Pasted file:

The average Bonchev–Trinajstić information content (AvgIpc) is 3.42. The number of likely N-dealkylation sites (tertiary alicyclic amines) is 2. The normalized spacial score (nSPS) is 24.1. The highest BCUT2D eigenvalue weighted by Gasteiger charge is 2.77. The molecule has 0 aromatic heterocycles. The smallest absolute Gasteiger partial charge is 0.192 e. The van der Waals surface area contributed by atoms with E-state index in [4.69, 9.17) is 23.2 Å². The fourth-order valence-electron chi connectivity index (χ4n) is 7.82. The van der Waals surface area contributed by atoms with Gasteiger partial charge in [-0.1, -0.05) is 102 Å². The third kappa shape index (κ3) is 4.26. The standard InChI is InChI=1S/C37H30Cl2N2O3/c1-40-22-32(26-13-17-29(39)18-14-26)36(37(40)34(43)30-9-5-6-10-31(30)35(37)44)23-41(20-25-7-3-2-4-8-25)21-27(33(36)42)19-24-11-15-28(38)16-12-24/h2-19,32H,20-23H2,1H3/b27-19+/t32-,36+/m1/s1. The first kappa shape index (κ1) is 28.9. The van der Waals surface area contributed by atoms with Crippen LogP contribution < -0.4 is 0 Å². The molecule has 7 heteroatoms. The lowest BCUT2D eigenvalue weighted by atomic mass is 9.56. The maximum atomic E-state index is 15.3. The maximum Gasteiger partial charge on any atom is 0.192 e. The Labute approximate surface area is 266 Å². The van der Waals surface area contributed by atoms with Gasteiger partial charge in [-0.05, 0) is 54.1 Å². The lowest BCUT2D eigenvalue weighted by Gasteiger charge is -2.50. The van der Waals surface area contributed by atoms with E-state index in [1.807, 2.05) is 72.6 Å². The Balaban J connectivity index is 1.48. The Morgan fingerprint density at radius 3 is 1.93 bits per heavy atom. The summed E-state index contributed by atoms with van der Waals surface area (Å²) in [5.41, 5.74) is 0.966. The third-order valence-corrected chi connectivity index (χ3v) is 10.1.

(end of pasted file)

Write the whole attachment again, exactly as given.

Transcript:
The average Bonchev–Trinajstić information content (AvgIpc) is 3.42. The number of likely N-dealkylation sites (tertiary alicyclic amines) is 2. The normalized spacial score (nSPS) is 24.1. The highest BCUT2D eigenvalue weighted by Gasteiger charge is 2.77. The molecule has 0 aromatic heterocycles. The smallest absolute Gasteiger partial charge is 0.192 e. The van der Waals surface area contributed by atoms with E-state index in [4.69, 9.17) is 23.2 Å². The fourth-order valence-electron chi connectivity index (χ4n) is 7.82. The van der Waals surface area contributed by atoms with Gasteiger partial charge in [-0.1, -0.05) is 102 Å². The third kappa shape index (κ3) is 4.26. The standard InChI is InChI=1S/C37H30Cl2N2O3/c1-40-22-32(26-13-17-29(39)18-14-26)36(37(40)34(43)30-9-5-6-10-31(30)35(37)44)23-41(20-25-7-3-2-4-8-25)21-27(33(36)42)19-24-11-15-28(38)16-12-24/h2-19,32H,20-23H2,1H3/b27-19+/t32-,36+/m1/s1. The first kappa shape index (κ1) is 28.9. The van der Waals surface area contributed by atoms with Crippen LogP contribution < -0.4 is 0 Å². The molecule has 7 heteroatoms. The lowest BCUT2D eigenvalue weighted by atomic mass is 9.56. The maximum atomic E-state index is 15.3. The maximum Gasteiger partial charge on any atom is 0.192 e. The Labute approximate surface area is 266 Å². The van der Waals surface area contributed by atoms with Gasteiger partial charge in [-0.05, 0) is 54.1 Å². The lowest BCUT2D eigenvalue weighted by Gasteiger charge is -2.50. The van der Waals surface area contributed by atoms with E-state index in [1.807, 2.05) is 72.6 Å². The Balaban J connectivity index is 1.48. The Morgan fingerprint density at radius 3 is 1.93 bits per heavy atom. The summed E-state index contributed by atoms with van der Waals surface area (Å²) in [5.41, 5.74) is 0.966. The third-order valence-corrected chi connectivity index (χ3v) is 10.1.